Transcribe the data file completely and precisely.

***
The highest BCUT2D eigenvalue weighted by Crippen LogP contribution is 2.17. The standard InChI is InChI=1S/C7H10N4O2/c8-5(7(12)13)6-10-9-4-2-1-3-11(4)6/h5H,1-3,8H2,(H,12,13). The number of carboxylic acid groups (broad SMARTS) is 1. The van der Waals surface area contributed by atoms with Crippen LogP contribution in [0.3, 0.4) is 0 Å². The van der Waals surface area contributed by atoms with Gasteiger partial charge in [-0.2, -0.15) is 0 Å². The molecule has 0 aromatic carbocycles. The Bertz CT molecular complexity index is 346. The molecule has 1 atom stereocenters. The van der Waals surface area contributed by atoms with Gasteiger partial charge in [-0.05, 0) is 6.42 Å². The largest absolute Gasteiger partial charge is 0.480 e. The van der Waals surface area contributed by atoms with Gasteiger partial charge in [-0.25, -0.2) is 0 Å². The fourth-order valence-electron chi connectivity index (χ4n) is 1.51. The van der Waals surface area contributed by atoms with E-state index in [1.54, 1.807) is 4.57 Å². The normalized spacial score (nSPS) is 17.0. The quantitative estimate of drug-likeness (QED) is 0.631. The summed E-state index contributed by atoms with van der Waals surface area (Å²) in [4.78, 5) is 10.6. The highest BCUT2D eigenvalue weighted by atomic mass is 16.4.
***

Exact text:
The highest BCUT2D eigenvalue weighted by Crippen LogP contribution is 2.17. The standard InChI is InChI=1S/C7H10N4O2/c8-5(7(12)13)6-10-9-4-2-1-3-11(4)6/h5H,1-3,8H2,(H,12,13). The number of carboxylic acid groups (broad SMARTS) is 1. The van der Waals surface area contributed by atoms with Crippen LogP contribution in [0.3, 0.4) is 0 Å². The van der Waals surface area contributed by atoms with Gasteiger partial charge in [-0.2, -0.15) is 0 Å². The molecule has 0 aromatic carbocycles. The Bertz CT molecular complexity index is 346. The molecule has 1 atom stereocenters. The van der Waals surface area contributed by atoms with Gasteiger partial charge in [-0.05, 0) is 6.42 Å². The largest absolute Gasteiger partial charge is 0.480 e. The van der Waals surface area contributed by atoms with Gasteiger partial charge in [-0.25, -0.2) is 0 Å². The fourth-order valence-electron chi connectivity index (χ4n) is 1.51. The van der Waals surface area contributed by atoms with E-state index in [1.54, 1.807) is 4.57 Å². The normalized spacial score (nSPS) is 17.0. The quantitative estimate of drug-likeness (QED) is 0.631. The summed E-state index contributed by atoms with van der Waals surface area (Å²) in [4.78, 5) is 10.6. The highest BCUT2D eigenvalue weighted by atomic mass is 16.4.